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SXSW ’14 Review – “Boyhood”

March 16, 2014

Screen shot 2014-03-16 at 9.04.24 PMThis is a stroke of genius, no filmmaker (that I’m aware of) has attempted anything like what Richard Linklater has accomplished in the form of his on-again-off-again 12 year production of his passion project entitled “Boyhood”. Screening the film in Austin at SXSW is sort of a coming home party for the team behind this film; “Boyhood” is a Texas set film through and through. From the East, to the South, to all the far way out West side of the state.

The story itself is quite simple; we follow the journey of a young boy named Mason Jr. (Ellar Coltrane), growing up in a divorced family. Mason’s mother (Patricia Arquette) & father (Ethan Hawke) are an estranged couple, but somehow manage to balance out sharing their kids in an agreeable manner. Mason, along with his older sister Samantha (Lorelei Linklater), the kids live out their childhood with ups and downs that many kids may have gone through; the awkwardness of going to a new school, moving, troubled home life (abusive/alcoholic), pre-teen angst, teen angst, young love, and soon enough graduating high school & off to college.

People will be talking about this film for ages, is the method of how it’s production was formed. [Richard] Linklater wanted to show us a film about childhood, he wanted to do it the right way, and by casting one boy who was committed for the long run (literally) would be the beacon he needed to move this picture along. Casting his long time collaborator/friend, Ethan Hawke as Masons dad, and bringing in Patricia Arquette as mom, “Boyhood” was a production that had been the talk of the world in cinema for over a decade.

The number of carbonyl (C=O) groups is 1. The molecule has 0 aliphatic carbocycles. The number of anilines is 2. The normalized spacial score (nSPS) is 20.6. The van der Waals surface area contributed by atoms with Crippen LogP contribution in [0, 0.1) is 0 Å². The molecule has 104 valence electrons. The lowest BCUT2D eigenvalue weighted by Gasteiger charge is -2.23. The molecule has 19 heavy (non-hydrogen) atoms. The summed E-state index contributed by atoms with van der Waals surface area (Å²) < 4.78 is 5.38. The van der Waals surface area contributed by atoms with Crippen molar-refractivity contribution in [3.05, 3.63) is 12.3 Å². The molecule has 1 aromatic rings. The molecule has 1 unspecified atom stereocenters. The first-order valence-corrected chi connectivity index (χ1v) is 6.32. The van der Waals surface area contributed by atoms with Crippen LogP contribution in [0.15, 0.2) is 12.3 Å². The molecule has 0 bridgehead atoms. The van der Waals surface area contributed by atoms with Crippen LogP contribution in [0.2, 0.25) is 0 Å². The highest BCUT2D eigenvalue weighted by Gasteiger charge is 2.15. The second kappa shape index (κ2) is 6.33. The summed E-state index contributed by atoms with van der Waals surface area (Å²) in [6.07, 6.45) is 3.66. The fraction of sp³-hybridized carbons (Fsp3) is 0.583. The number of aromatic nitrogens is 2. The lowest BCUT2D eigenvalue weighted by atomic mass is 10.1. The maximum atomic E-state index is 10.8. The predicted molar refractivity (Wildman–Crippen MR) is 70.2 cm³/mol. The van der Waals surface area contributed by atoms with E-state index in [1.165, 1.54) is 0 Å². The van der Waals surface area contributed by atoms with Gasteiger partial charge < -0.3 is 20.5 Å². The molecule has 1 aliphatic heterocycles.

One month out of the year, for 4-5 days of shooting, the production team would come together, shoot their scenes needed for that particular time, wrap, and would return one year later. In the midst of this complicated production, Richard Linklater brought us many films, including “School of Rock”“Before Sunset”“Fast Food Nation”“A Scanner Darkly”“Bernie”, and “Before Midnight”. There’s this overwhelming sudden realization one has while watching “Boyhood” that throughout the yearly production, Linklater made all these other films in the process of making this personal project.

For many, “Boyhood” will be a cinematic time capsule, bringing us back to times we remember/cherish. The ones who’ll resonate the most from this film are people between the ages of 18-27. I had major flashbacks seeing things like the first Xbox & “Halo” game, the moments when Mason goes to the midnight book release of the fifth Harry Potter book, or the debate about who was the better villain in “Star Wars Episode III”.

Screen shot 2014-03-16 at 9.47.38 PMLinklater captured moments that seemed somewhat generic for the time, and then he captures interesting pieces of foreshadowing for the coming future. There’s a moment in the film (set in 2006) where Mason and his dad go camping, Mason’s dad out of the blue asks his son, ‘You think they’ll ever make another Star Wars movie?’ The audience reaction was just right, and then that spooky chill where you realize, ‘Whoa, they asked that question five years before it was announced that there would be an episode 7!’

But, the greatest thing to take away from “Boyhood” is the fact that we’re watching a child grow up right before our eyes in three hours. We grow an attachment to this boy, we see his troubles, we see his triumphs, and we see his love. The moment we see Mason drive a car for the first time, we’re overwhelmed with the excitement that our boy is finally driving for the first time! If a movie can create these kinds of feelings, it’s accomplished something more than brilliant storytelling…

GRADE: A-

Aaron Shore, is a contributing blogger for the film sites of Hudak on Hollywood & Midnight Reviews.

You can follow Aaron on Twitter @DoubleAAProd

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